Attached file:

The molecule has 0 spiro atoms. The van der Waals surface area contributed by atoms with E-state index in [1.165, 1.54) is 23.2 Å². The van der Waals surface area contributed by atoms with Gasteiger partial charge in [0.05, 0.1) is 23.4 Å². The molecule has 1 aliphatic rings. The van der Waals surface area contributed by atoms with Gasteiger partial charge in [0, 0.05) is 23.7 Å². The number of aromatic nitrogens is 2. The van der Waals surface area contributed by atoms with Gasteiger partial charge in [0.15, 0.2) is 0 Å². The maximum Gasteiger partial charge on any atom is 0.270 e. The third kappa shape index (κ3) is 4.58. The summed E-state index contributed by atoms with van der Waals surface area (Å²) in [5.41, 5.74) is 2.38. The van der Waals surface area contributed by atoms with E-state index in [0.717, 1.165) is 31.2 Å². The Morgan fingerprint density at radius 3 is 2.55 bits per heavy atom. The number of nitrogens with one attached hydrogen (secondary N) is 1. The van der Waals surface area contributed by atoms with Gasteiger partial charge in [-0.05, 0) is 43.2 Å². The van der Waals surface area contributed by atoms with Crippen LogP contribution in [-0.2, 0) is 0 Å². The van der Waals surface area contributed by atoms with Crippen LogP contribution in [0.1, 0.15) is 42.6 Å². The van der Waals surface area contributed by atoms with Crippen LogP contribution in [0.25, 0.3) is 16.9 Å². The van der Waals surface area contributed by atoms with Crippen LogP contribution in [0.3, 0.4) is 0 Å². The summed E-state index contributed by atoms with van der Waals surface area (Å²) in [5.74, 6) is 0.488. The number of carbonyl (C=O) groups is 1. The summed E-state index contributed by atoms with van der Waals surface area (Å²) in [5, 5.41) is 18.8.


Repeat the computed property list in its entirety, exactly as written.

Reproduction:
The molecule has 0 spiro atoms. The van der Waals surface area contributed by atoms with E-state index in [1.165, 1.54) is 23.2 Å². The van der Waals surface area contributed by atoms with Gasteiger partial charge in [0.05, 0.1) is 23.4 Å². The molecule has 1 aliphatic rings. The van der Waals surface area contributed by atoms with Gasteiger partial charge in [0, 0.05) is 23.7 Å². The number of aromatic nitrogens is 2. The van der Waals surface area contributed by atoms with Gasteiger partial charge in [0.15, 0.2) is 0 Å². The maximum Gasteiger partial charge on any atom is 0.270 e. The third kappa shape index (κ3) is 4.58. The summed E-state index contributed by atoms with van der Waals surface area (Å²) in [5.41, 5.74) is 2.38. The van der Waals surface area contributed by atoms with E-state index in [0.717, 1.165) is 31.2 Å². The Morgan fingerprint density at radius 3 is 2.55 bits per heavy atom. The number of nitrogens with one attached hydrogen (secondary N) is 1. The van der Waals surface area contributed by atoms with Gasteiger partial charge in [-0.05, 0) is 43.2 Å². The van der Waals surface area contributed by atoms with Crippen LogP contribution in [-0.2, 0) is 0 Å². The van der Waals surface area contributed by atoms with Crippen LogP contribution in [0.1, 0.15) is 42.6 Å². The van der Waals surface area contributed by atoms with Crippen LogP contribution in [0.25, 0.3) is 16.9 Å². The van der Waals surface area contributed by atoms with Crippen LogP contribution in [0.3, 0.4) is 0 Å². The summed E-state index contributed by atoms with van der Waals surface area (Å²) in [5.74, 6) is 0.488. The number of carbonyl (C=O) groups is 1. The summed E-state index contributed by atoms with van der Waals surface area (Å²) in [5, 5.41) is 18.8.